Ah, Sicily – sizzling, seductive, spectacular and full of romance. Located off the southern tip of Italy in the heart of the Mediterranean Sea, Sicily is stunningly gorgeous all year round, but even more so in spring. Sicily is the largest Italian island and is a mosaic of lovely landscapes, artistic gems, and rich history. […]
Ah, Sicily – sizzling, seductive, spectacular and full of romance. Located off the southern tip of Italy in the heart of the Mediterranean Sea, Sicily is stunningly gorgeous all year round, but even more so in spring.
Sicily is the largest Italian island and is a mosaic of lovely landscapes, artistic gems, and rich history. It is a melting pot of various cultures, customs, and cuisine, shaped by Greek, Roman, Catalan, Norman, Arabian and North African influences. Just take a look at the hilltop sandstone villages and rustic fishing towns, centuries-old ruins and eclectic architecture, majestic cathedrals and fascinating museums.
Then, there’s Palermo and its heady mix of palazzos and piazzas, Cefalu and its cobblestone streets and honey-hued buildings, Syracuse and its ancient Greek theatre and terracotta artefacts. With 1000 kilometres of coastline, you could never miss the hundreds of golden beaches that range from sugary fine to gorgeously rugged, all overlooked by the iconic Mount Etna.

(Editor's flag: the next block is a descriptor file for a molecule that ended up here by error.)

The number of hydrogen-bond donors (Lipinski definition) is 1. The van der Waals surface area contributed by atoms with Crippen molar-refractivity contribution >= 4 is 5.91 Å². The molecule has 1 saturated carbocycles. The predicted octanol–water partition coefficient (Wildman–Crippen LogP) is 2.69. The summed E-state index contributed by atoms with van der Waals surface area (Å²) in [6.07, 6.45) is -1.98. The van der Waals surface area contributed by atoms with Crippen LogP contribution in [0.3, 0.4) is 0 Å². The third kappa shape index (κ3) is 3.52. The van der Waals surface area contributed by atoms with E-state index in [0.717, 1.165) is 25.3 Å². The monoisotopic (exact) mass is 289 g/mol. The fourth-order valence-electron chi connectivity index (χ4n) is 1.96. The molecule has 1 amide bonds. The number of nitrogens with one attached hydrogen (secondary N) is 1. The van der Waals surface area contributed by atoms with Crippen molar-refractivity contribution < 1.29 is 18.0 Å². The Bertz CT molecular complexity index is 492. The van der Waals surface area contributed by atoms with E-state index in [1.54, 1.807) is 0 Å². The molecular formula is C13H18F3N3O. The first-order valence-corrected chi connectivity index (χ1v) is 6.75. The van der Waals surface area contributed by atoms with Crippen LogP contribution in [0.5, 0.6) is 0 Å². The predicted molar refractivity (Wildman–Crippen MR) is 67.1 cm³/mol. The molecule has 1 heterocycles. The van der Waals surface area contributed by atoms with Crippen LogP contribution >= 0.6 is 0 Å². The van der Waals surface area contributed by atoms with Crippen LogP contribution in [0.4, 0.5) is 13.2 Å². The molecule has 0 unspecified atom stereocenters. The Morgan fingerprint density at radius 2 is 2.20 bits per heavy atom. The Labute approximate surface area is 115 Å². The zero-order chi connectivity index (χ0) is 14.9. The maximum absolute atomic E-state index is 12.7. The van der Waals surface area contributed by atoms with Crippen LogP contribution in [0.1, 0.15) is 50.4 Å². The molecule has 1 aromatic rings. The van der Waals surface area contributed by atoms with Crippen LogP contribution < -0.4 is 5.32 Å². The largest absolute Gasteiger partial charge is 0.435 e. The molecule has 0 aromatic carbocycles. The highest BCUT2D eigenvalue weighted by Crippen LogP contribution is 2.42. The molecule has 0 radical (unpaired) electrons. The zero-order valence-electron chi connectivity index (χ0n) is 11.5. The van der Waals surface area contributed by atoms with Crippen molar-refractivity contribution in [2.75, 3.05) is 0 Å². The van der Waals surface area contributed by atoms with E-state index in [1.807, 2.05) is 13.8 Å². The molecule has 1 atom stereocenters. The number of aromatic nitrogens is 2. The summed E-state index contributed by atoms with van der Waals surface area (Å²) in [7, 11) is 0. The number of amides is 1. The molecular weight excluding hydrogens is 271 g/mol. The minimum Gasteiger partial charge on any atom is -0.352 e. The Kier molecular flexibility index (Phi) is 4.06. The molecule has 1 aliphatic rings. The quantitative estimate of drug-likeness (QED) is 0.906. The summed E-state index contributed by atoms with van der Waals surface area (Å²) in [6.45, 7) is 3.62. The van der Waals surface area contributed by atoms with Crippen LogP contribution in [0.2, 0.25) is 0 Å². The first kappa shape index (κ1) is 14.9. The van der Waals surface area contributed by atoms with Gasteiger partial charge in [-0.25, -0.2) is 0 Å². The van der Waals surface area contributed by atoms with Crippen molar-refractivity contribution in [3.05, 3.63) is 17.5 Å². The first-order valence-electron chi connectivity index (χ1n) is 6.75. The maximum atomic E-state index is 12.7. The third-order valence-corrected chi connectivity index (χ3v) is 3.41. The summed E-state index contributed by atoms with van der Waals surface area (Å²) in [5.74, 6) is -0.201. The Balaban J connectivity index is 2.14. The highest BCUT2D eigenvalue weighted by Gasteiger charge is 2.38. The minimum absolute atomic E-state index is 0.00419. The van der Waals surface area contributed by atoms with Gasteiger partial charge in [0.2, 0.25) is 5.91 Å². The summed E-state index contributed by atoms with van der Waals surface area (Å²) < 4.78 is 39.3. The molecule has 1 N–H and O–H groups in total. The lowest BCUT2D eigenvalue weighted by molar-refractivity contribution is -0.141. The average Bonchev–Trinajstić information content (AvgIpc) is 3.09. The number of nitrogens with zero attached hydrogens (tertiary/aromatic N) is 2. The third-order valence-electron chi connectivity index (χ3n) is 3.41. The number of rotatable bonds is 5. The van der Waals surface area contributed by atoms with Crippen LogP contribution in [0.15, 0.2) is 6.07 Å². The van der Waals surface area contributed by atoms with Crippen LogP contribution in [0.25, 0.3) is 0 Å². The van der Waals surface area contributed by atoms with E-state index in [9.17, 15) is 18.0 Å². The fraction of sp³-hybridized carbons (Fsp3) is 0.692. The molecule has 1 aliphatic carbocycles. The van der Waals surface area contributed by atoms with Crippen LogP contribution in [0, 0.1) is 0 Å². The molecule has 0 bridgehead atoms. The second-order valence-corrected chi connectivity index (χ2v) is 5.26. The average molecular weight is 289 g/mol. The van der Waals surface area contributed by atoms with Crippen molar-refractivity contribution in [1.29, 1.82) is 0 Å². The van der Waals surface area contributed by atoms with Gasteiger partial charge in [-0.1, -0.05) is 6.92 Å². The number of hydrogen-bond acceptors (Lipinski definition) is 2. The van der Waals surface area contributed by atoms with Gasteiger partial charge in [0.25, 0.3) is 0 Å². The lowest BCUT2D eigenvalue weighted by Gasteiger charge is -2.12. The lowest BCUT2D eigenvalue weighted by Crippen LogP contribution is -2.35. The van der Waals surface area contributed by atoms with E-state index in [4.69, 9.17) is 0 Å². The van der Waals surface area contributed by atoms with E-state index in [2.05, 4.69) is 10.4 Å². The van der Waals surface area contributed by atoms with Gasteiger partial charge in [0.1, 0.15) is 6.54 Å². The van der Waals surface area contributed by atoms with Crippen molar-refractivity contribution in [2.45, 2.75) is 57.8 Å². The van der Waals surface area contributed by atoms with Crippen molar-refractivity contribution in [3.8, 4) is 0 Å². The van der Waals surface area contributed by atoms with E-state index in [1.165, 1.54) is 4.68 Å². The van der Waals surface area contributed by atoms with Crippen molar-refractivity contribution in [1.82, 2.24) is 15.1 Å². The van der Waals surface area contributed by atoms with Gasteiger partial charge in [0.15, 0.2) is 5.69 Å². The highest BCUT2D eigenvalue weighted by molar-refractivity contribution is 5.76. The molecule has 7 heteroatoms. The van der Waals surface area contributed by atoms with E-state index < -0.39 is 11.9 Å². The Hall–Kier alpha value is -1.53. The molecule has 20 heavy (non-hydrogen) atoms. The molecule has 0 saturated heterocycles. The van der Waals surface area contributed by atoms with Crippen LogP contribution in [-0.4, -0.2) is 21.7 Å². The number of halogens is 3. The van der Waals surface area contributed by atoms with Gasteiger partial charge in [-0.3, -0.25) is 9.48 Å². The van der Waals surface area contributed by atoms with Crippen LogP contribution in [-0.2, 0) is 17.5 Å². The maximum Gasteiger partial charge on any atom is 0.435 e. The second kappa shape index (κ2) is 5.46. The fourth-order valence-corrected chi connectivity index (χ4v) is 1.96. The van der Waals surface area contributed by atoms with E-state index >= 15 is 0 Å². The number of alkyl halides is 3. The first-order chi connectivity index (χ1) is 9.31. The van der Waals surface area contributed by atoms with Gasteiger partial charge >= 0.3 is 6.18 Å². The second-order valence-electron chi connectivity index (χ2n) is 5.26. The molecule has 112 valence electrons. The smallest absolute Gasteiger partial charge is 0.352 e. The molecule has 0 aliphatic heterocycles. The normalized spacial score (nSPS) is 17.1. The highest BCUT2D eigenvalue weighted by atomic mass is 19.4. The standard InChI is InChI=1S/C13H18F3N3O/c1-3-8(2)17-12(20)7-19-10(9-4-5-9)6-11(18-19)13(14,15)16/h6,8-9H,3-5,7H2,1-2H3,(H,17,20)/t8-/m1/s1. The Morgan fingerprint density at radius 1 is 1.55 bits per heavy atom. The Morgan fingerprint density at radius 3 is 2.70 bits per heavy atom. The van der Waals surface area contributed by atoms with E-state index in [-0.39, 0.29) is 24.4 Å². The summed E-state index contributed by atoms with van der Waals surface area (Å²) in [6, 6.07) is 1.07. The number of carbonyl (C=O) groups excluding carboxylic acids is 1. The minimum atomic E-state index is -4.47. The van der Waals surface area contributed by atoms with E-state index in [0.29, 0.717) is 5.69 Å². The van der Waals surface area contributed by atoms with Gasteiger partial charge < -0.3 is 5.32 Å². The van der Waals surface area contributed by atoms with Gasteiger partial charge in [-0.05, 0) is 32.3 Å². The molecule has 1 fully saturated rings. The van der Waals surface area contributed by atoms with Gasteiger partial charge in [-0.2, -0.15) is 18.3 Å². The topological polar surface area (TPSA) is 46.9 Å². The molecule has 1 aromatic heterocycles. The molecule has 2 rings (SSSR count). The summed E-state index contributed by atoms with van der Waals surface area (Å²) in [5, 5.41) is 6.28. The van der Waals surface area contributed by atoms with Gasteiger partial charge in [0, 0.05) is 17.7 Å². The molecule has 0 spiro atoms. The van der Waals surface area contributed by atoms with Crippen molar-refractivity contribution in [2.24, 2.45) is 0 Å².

While winter on the island is short and mild, the temperature in Sicily in March is a welcome change to the bleakness of the previous months. Blossoms return to terrace gardens, cafés open for alfresco dining, meadows flourish with colours, and people come out to enjoy the warm sunshine.
Visiting Sicily in March is an unforgettable and fascinating cultural experience. It’s one of the best months to explore museums and historical landmarks and if you love the outdoors, March is also suitable for cycling and coastal hiking, as wildflowers cover the vast fields and the days are neither too hot nor too cold.
The weeks leading up to Easter are full of colourful religious festivities, and you will witness the streets come to life with revellers and day-trippers celebrating. However, the island remains relatively uncrowded.
March marks the end of the brief winter season in Sicily and temperatures start to rise to an average of 15˚C maximum and 9˚C minimum. The sea remains relatively chilly for swimming, with a typical temperature of 14˚C.
March in Sicily gets an average of eight hours of sunshine and some bright clear skies. But you may also encounter short bursts of sudden rain; the island receives approximately eight rainy days and 65 millimetres of rain in March. Days can also be cloudy and windy, with occasional thunderstorms.